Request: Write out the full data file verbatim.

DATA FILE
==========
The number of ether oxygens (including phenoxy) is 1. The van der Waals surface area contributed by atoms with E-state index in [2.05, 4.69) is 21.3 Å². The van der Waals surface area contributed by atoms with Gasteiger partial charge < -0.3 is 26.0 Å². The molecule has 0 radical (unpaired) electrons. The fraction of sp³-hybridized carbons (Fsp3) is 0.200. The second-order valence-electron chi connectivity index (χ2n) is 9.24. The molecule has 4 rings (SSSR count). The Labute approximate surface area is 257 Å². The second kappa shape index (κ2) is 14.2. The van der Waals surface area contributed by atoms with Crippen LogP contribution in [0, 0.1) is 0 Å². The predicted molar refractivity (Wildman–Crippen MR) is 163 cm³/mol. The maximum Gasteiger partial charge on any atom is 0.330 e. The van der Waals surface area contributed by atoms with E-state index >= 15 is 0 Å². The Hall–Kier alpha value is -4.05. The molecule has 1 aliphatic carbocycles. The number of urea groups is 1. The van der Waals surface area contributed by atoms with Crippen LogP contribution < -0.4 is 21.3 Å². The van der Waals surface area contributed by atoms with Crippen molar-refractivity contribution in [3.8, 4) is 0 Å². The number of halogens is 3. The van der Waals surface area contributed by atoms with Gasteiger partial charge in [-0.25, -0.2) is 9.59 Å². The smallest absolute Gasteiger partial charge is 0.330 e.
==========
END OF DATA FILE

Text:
The number of ether oxygens (including phenoxy) is 1. The van der Waals surface area contributed by atoms with E-state index in [2.05, 4.69) is 21.3 Å². The van der Waals surface area contributed by atoms with Gasteiger partial charge < -0.3 is 26.0 Å². The molecule has 0 radical (unpaired) electrons. The fraction of sp³-hybridized carbons (Fsp3) is 0.200. The second-order valence-electron chi connectivity index (χ2n) is 9.24. The molecule has 4 rings (SSSR count). The Labute approximate surface area is 257 Å². The second kappa shape index (κ2) is 14.2. The van der Waals surface area contributed by atoms with Crippen LogP contribution in [0, 0.1) is 0 Å². The predicted molar refractivity (Wildman–Crippen MR) is 163 cm³/mol. The maximum Gasteiger partial charge on any atom is 0.330 e. The van der Waals surface area contributed by atoms with E-state index >= 15 is 0 Å². The Hall–Kier alpha value is -4.05. The molecule has 1 aliphatic carbocycles. The number of urea groups is 1. The van der Waals surface area contributed by atoms with Crippen LogP contribution < -0.4 is 21.3 Å². The van der Waals surface area contributed by atoms with Crippen molar-refractivity contribution in [3.8, 4) is 0 Å². The number of halogens is 3. The van der Waals surface area contributed by atoms with Gasteiger partial charge in [-0.25, -0.2) is 9.59 Å². The smallest absolute Gasteiger partial charge is 0.330 e.